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Hastings Women’s Law Journal

Abstract

Numerous articles have been written about the strengths and weaknesses of student-run law reviews - an issue has garnered the attention of many prominent and influential legal scholars. Recent articles provide some insight into the factors that influence the evaluation of submissions and selection of articles for publication. However, they primarily make descriptive rather than normative claims. They do not answer the key questions that have remained unanswered since the establishment of student-run law reviews: Is there a low-cost way to improve the institution of student-run law reviews? Is there a better way for students to evaluate articles?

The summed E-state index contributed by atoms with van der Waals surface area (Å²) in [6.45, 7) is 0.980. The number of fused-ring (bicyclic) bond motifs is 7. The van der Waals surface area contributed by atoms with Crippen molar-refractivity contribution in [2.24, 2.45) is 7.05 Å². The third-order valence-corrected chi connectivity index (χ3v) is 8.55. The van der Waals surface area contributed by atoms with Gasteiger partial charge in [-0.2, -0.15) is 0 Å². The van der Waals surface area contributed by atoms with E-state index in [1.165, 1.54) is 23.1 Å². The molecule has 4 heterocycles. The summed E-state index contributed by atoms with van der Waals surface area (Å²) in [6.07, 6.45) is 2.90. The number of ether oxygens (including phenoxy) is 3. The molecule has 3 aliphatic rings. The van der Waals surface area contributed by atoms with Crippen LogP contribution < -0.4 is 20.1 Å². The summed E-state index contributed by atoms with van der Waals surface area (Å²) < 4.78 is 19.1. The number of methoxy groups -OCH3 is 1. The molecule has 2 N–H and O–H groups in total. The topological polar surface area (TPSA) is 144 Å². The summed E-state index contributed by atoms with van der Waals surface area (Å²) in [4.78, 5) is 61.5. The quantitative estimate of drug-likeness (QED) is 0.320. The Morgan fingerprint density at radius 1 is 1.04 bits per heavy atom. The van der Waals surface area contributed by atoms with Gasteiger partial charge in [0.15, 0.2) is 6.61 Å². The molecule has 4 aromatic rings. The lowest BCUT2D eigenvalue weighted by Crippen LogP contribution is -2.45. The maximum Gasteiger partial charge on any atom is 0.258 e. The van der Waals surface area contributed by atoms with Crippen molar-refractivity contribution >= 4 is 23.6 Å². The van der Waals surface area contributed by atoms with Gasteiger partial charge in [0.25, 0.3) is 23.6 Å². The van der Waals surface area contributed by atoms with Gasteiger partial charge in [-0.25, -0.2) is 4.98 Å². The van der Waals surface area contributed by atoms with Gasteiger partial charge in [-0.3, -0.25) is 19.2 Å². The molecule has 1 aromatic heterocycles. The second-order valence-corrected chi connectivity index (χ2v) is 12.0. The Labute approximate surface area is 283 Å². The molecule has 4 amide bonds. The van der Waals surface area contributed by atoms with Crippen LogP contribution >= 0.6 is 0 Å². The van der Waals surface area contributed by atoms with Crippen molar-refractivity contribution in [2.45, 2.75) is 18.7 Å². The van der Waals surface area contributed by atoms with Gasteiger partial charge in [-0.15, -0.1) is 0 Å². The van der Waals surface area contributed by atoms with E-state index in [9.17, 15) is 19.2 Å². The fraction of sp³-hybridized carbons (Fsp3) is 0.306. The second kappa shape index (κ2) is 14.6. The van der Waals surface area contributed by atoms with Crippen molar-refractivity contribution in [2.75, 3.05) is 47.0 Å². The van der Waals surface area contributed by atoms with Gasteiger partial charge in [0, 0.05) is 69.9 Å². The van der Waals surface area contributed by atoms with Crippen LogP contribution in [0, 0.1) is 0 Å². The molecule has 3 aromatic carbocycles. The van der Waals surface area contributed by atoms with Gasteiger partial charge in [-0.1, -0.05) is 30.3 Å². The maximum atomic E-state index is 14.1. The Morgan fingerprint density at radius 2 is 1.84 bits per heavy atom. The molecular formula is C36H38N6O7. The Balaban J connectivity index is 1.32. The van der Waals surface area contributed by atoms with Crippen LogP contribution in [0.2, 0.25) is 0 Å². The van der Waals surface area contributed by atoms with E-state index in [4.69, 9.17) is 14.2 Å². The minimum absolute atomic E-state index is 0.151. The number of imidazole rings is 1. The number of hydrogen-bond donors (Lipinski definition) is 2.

This Article suggests answers to these important questions and contributes to the existing body of scholarship on student-run law reviews by suggesting improved techniques of article evaluation, as well as methods by which to gague the potential for evaluator bias. In addition, this article makes clear that there are many opportunities to decrease the potential for bias in the article evaluation process and calls for retraining on an institutional level.

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